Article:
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Offline shunter  
#1 Posted : 06 August 2012 17:20:57(UTC)

Joined: 12/02/2005(UTC)
Posts: 94
I am wandering what the use/purpose of the choke coil are in the pic supplied with the motor conversion packs.

I have some locs that have them attached in the wiring to the motor and some without them ,
and i notice no differance when running them around the track .

Anyone who can give me the dummy explanation BigGrin

When the world is running down, you make the best of what's still around.
Offline H0  
#2 Posted : 06 August 2012 17:47:16(UTC)

Joined: 16/02/2004(UTC)
Posts: 12,645
Some say they prevent radio and TV disturbances, others say they protect the decoder.

I think all my Märklin locos with 5-pole HEP have them installed and I always add them when I do digital conversions.
AFAIK most locos will run without them without problems. I never tried it without them.

Analogue Märklin locos and digital locos with AC/DC motor had one choke of a different type installed.
"In all of the gauges, we particularly emphasize a high level of quality, the best possible fidelity to the prototype, and absolute precision. You will see that in all of our products." (from Märklin New Items Brochure 2015, page 1) ROFLBTCUTS
Offline intruder  
#3 Posted : 06 August 2012 18:16:58(UTC)

Joined: 16/08/2006(UTC)
Posts: 5,532
Location: Akershus, Norway
They have been a part of all Märklin 5-pole conversion sets since the first 6090 set.

As far as I know, they are installed in all digital locos from Märklin with the 5-pole high power motor.
I do as Tom and always install them. Märklin could save a lot of money not installing them, so they are there for a reason.
Best regards Svein, Norway
grumpy old sod
Offline shunter  
#4 Posted : 06 August 2012 19:33:03(UTC)

Joined: 12/02/2005(UTC)
Posts: 94
I was curious for the reason because as said i found 2 of my loco's that don't have them and run perfectly.
Both done by official dealer.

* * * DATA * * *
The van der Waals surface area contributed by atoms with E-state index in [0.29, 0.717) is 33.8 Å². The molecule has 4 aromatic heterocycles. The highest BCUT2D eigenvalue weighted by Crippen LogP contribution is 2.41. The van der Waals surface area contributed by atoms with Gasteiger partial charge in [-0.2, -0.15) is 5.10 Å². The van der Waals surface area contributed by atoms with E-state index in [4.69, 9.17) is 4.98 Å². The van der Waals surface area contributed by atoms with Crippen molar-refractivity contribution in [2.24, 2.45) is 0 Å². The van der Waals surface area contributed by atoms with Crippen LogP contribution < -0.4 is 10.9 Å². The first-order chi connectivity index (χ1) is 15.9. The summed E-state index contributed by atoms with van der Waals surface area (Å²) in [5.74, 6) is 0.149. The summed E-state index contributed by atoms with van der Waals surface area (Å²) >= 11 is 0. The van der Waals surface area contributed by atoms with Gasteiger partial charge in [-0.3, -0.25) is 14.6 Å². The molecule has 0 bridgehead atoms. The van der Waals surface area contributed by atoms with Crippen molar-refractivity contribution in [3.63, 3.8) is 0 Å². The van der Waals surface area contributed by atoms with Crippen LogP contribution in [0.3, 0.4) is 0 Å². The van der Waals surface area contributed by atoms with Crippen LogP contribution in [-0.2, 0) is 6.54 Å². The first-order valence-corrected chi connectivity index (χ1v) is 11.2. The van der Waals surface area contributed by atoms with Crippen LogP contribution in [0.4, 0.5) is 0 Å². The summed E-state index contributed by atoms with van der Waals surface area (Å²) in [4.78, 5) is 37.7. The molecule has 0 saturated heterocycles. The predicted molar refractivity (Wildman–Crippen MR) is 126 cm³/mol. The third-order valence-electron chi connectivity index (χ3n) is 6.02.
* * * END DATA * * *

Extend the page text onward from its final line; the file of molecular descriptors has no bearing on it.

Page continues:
As i took the plunge and give it a try myself to convert some locs i noticed them missing
and wandered about the purpuse of the part.
Won't take any risk and just use them in my conversions .
When the world is running down, you make the best of what's still around.
Offline Webmaster  
#5 Posted : 06 August 2012 20:12:11(UTC)

Joined: 25/07/2001(UTC)
Posts: 10,953
I'm in the group "protect the decoder" from voltage spikes due to derailing and such myself... BigGrin
Juhan - "Webmaster", at your service...
He who asks a question is a fool for five minutes. He who does not ask a question remains a fool forever. [Old Chinese Proverb]
Offline RayF  
#6 Posted : 06 August 2012 20:36:05(UTC)

Joined: 14/03/2005(UTC)
Posts: 14,673
Location: Gibraltar, Europe
Chokes, or inductors, attenuate high frequencies. They let DC pass straight through, but prevent sharp voltage/current spikes from getting through.

In the context of a motor, high frequency spikes are generated by sparking at the commutator. These high frequencies can have two negative effects.

The first effect is that if they are allowed to conduct down a length of cable they will use the cable as an antenna, and radiate these high frequencies as radio waves. These waves will interfere with TV and radio reception in the vicinity of the trains.

The second negative effect is that the voltage spikes, which can have quite a high amplitude, will feed back into the output stages of the decoder driving the motor. They can be enough to damage the output stages and maybe blow an output transistor within the decoder.

Inserting the chokes in series with the motor brush connections will go a long way towards both preventing unwanted Radio emissions from your layout and also protecting your decoders from voltage spikes.

Mostly Marklin.Selection of different eras and European railways
Small C track layout, control by MS2, 100+ trains but run 4-5 at a time.
thanks 1 user liked this useful post by RayF
Offline Bigdaddynz  
#7 Posted : 06 August 2012 20:36:26(UTC)

New Zealand   
Joined: 17/09/2006(UTC)
Posts: 16,190
Location: New Zealand
This has been discussed in the forum previously, but as Tom and Ray point out they are there to prevent radio and TV interference, and to protect the decoder.

Best to use them, even though a conversion may seem to work fine without them.
thanks 1 user liked this useful post by Bigdaddynz
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